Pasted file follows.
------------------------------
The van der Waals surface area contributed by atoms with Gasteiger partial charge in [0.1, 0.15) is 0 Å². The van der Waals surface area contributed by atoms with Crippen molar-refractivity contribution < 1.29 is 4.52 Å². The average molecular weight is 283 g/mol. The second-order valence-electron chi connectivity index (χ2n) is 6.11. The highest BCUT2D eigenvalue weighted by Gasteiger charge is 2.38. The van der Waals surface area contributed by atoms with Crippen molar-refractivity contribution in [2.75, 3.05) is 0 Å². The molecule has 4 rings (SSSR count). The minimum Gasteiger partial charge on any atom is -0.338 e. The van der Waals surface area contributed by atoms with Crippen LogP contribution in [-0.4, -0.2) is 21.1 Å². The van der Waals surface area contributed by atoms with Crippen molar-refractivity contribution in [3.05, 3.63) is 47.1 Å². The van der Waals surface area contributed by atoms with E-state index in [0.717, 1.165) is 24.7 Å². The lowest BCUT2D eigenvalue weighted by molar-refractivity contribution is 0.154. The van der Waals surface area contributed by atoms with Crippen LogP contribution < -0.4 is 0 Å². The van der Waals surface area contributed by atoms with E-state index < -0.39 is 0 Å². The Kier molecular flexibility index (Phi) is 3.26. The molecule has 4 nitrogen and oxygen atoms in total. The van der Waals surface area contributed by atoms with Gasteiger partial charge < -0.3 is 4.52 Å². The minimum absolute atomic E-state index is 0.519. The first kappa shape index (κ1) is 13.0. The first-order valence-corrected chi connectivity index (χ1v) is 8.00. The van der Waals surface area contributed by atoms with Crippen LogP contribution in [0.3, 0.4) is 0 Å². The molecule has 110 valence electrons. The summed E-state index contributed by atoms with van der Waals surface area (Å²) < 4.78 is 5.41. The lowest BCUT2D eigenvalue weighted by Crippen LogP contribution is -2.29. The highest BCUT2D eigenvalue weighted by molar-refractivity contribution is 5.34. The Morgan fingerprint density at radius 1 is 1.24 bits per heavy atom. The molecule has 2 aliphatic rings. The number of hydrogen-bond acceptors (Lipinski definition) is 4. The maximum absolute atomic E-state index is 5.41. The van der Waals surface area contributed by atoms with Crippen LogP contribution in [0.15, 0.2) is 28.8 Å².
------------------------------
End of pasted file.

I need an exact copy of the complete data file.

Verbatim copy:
The van der Waals surface area contributed by atoms with Gasteiger partial charge in [0.1, 0.15) is 0 Å². The van der Waals surface area contributed by atoms with Crippen molar-refractivity contribution < 1.29 is 4.52 Å². The average molecular weight is 283 g/mol. The second-order valence-electron chi connectivity index (χ2n) is 6.11. The highest BCUT2D eigenvalue weighted by Gasteiger charge is 2.38. The van der Waals surface area contributed by atoms with Crippen molar-refractivity contribution in [2.75, 3.05) is 0 Å². The molecule has 4 rings (SSSR count). The minimum Gasteiger partial charge on any atom is -0.338 e. The van der Waals surface area contributed by atoms with Crippen LogP contribution in [-0.4, -0.2) is 21.1 Å². The van der Waals surface area contributed by atoms with Crippen molar-refractivity contribution in [3.05, 3.63) is 47.1 Å². The van der Waals surface area contributed by atoms with E-state index in [0.717, 1.165) is 24.7 Å². The lowest BCUT2D eigenvalue weighted by molar-refractivity contribution is 0.154. The van der Waals surface area contributed by atoms with Crippen LogP contribution < -0.4 is 0 Å². The van der Waals surface area contributed by atoms with E-state index < -0.39 is 0 Å². The Kier molecular flexibility index (Phi) is 3.26. The molecule has 4 nitrogen and oxygen atoms in total. The van der Waals surface area contributed by atoms with Gasteiger partial charge < -0.3 is 4.52 Å². The minimum absolute atomic E-state index is 0.519. The first kappa shape index (κ1) is 13.0. The first-order valence-corrected chi connectivity index (χ1v) is 8.00. The van der Waals surface area contributed by atoms with Crippen LogP contribution in [0.3, 0.4) is 0 Å². The molecule has 110 valence electrons. The summed E-state index contributed by atoms with van der Waals surface area (Å²) < 4.78 is 5.41. The lowest BCUT2D eigenvalue weighted by Crippen LogP contribution is -2.29. The highest BCUT2D eigenvalue weighted by molar-refractivity contribution is 5.34. The Morgan fingerprint density at radius 1 is 1.24 bits per heavy atom. The molecule has 2 aliphatic rings. The number of hydrogen-bond acceptors (Lipinski definition) is 4. The maximum absolute atomic E-state index is 5.41. The van der Waals surface area contributed by atoms with Crippen LogP contribution in [0.15, 0.2) is 28.8 Å².